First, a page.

Is Pope Pius IX, who occupied the throne of Peter from 1846 to 1878, with God? We certainly hope so. But is this author of the notorious "Syllabus of Errors" (1864), diehard defender of the papacy’s temporal rule, unyielding foe of freedom of conscience, speech, thought, and religion, of Protestantism, ecumenism, and the separation of church and state, a figure to be singled out for public veneration by the Catholic church? Is this a man whose life and character should be celebrated and held up for imitation? And should he be yoked, in memory and honor, with Pope John XXIII who called the Second Vatican Council, in part, to heal the wounds that Pius spent much of his pontificate inflicting on the church and European society?
The beatification of Pius IX, scheduled for September 3, would be problematic in itself. To join it with that of John XXIII only engenders cynicism. The Vatican clearly wants to make a point, linking one pope to the other, tying the teachings of the first Vatican council in 1870 to the second one in 1962. But like too many of its actions, this one will backfire. It is destructive of the very idea of sainthood. It further erodes the credibility of the papacy. It is another shadow on the legacy of John Paul II.
Thus far, the most vocal opposition to Pius IX’s beatification and potential canonization comes from the Jewish community, especially in Italy. These objections focus on the seizure in 1858 of six-year-old Edgardo Mortara, a Jewish child said to have been secretly baptized by a servant girl. Bologna, where the Mortara family lived, was part of the Papal States and governed by church law, which required that a baptized Jewish child be raised under Christian auspices. In this case, Pius took young Edgardo under his wing, paying for his education. International protests followed. Perhaps more than any other, this event, in which theological claims trumped parental rights, rallied the world against the continued temporal power of the pope. (David I. Kertzer tells the full story in The Kidnapping of Edgardo Mortara, Knopf, 1997.)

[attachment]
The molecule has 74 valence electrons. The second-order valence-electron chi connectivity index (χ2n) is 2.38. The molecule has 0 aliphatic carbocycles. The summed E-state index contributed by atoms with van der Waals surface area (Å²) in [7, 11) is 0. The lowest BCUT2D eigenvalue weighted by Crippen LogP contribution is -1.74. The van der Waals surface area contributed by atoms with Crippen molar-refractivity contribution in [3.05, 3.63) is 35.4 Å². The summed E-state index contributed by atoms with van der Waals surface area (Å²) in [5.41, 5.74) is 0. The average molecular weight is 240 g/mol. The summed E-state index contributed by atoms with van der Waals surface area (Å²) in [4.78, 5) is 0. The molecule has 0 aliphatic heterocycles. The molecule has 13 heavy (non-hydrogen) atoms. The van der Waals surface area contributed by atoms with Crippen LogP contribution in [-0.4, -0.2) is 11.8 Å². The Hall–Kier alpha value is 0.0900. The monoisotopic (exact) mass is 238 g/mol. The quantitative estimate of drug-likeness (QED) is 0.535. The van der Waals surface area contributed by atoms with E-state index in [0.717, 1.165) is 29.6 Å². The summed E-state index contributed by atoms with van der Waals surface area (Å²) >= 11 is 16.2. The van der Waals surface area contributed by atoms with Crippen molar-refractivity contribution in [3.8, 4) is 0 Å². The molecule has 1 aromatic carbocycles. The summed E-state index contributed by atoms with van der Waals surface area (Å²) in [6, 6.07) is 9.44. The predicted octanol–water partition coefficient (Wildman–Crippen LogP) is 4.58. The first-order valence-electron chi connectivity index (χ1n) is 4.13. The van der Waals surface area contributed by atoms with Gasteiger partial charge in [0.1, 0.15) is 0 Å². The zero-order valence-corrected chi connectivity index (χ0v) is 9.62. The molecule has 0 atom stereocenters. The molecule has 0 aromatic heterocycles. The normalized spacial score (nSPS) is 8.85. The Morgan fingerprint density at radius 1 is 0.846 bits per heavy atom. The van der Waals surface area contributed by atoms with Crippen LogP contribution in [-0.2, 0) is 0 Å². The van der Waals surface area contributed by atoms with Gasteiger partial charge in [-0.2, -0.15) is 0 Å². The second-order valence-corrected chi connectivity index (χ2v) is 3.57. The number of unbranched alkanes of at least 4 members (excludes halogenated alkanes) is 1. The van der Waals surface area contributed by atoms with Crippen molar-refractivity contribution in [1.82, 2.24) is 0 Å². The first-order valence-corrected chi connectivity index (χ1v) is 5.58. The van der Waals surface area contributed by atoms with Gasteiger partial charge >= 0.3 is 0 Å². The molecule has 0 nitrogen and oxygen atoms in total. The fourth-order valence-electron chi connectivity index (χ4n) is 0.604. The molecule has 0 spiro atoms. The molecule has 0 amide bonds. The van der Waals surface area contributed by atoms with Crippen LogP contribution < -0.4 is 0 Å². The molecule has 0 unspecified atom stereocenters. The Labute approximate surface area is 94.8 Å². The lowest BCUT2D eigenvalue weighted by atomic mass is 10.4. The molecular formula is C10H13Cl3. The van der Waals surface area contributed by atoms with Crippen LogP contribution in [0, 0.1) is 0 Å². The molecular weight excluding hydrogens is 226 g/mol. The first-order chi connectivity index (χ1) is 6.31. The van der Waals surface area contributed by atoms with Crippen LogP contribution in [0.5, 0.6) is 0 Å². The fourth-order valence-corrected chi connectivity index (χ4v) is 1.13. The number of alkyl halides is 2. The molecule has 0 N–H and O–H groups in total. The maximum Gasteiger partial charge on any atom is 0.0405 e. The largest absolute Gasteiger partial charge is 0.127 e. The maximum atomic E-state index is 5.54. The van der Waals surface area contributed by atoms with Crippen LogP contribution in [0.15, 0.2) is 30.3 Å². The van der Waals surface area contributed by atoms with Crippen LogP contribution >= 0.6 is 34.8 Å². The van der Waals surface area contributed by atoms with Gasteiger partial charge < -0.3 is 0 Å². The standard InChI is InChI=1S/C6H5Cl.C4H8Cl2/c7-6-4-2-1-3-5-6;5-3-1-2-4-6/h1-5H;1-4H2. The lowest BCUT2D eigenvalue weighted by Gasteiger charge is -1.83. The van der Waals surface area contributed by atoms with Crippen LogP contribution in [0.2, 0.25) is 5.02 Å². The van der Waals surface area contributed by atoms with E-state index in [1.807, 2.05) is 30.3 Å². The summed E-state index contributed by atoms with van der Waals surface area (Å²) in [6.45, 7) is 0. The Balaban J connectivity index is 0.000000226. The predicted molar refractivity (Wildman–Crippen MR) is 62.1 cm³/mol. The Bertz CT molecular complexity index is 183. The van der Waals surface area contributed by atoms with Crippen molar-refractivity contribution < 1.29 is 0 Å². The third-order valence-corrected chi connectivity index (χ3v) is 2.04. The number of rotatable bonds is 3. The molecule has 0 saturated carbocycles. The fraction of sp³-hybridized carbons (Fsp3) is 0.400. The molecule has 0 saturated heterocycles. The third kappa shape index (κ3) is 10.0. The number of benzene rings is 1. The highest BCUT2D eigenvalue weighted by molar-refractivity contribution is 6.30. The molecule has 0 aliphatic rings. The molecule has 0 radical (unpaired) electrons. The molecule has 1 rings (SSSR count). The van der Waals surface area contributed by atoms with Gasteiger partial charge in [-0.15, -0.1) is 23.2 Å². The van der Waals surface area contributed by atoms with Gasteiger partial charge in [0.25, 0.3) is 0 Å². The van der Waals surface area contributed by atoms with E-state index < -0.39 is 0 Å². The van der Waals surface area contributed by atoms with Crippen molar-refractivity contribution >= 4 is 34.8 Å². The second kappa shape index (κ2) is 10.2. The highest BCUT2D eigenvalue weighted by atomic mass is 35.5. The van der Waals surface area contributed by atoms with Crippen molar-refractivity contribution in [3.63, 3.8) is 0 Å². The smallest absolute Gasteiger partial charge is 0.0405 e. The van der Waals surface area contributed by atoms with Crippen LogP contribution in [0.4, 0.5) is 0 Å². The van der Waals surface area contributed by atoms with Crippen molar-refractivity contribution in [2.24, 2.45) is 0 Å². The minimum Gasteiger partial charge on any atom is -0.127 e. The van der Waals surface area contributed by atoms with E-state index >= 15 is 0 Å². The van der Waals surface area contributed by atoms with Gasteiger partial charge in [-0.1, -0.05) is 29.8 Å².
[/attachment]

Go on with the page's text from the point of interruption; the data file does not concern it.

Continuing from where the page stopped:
The Mortara scandal should not be misunderstood as a kind of preview of the debate about Pius XII and the Holocaust. Instead, it casts doubt on the integrity of the process by which Pius IX’s cause for beatification has been handled, since Vatican sources have apparently indicated that the whole incident was never really addressed in their inquiry. It also reminds us that the Mortara case was not an anomaly. It was consistent with the whole tenor of Pius IX’s papacy: doctrinaire positions, fearfully and stubbornly hewed to, trumped even common-sense intuitions and family feeling.
Defenders of Pio Nono (the Italian by which he was known and which gave birth to obvious puns) insist that he was a kindly and charming man, which is perfectly true, as long as one adds he could also be a brutal and irascible leader. They argue that his fierce condemnations of virtually every idea then under discussion in European political and intellectual life and his commitment to preserving the temporal power of the papacy in the face of Italian national aspirations were courageous and appropriate responses to the anticlerical, antireligious liberalism of the time-and that, in any case, these policies do not detract from his personal holiness.